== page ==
With all of its machismo, rough edges and chauvinism it was the art of The Great Generation. Those Americans who endured ten years of poverty, fought Fascism, believed in a simplistic Marxism, and were involved in the transition of the locus of the global art world from Paris to New York.
As Guibault states, in a much debated book, American artists were packaged by the State Department in the marketing of our democratic ideals as an aspect of the hegemony of our dominance as a social, economic and cultural force. There was a political and marketing impetus in the selling of Pollock and deKooning as the equals of Picasso and Matisse.
There was the Post War packaging of all things American from jazz and rock and roll, to Lucky Strikes, Coca Cola, Hollywood and blue jeans. This selling of America took place against the backdrop of McCarthyism and purity tests of our patriotic allegiance.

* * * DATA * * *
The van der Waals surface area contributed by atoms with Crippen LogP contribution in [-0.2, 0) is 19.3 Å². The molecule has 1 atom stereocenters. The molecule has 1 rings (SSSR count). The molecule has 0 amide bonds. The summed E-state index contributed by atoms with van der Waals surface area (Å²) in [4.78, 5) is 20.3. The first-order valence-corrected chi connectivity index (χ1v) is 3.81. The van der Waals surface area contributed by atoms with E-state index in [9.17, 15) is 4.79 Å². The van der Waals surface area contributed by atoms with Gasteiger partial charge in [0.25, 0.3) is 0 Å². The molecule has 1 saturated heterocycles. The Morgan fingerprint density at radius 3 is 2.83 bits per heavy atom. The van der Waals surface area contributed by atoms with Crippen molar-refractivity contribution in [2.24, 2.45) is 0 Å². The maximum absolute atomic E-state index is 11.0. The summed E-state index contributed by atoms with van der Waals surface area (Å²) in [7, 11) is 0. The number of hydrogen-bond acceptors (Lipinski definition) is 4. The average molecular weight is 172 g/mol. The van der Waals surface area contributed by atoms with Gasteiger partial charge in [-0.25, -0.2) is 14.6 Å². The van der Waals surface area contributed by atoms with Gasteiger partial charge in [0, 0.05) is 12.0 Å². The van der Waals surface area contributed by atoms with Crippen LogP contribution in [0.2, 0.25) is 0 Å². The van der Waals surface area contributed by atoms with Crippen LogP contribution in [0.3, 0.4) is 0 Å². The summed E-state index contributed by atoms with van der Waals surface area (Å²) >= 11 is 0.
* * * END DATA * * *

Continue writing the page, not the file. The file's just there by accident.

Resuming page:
It is when Louis Armstrong released the album “Ambassador Satch” and Duke Ellington recorded his “Far East Suite.” Benny Goodman performed during the 1958 Brussels World Fair. Recall the famous 1959 “Kitchen Debate” between Vice President Richard Nixon and Soviet Premier Nikita Khrushchev in a display at the U.S. Embassy, Moscow, Soviet Union. American culture, as well as goods and services, as Guibault points out, were propaganda weapons during the Cold War.
It is arguable that without avant-garde European arts, culture and science there would have been no New York School. The Peggy Guggenheim gallery Art of This Century became a matrix between her French surrealist circle and young Americans. She was married to Max Ernst and the first patron of Jackson Pollock. She hosted and exhibited the Surrealists in Exile. They were dominated by Andre Breton who refused to learn English and created an elitist Parisian salon in Manhattan. For a time Gorky was a part of their orbit until he left in disgust.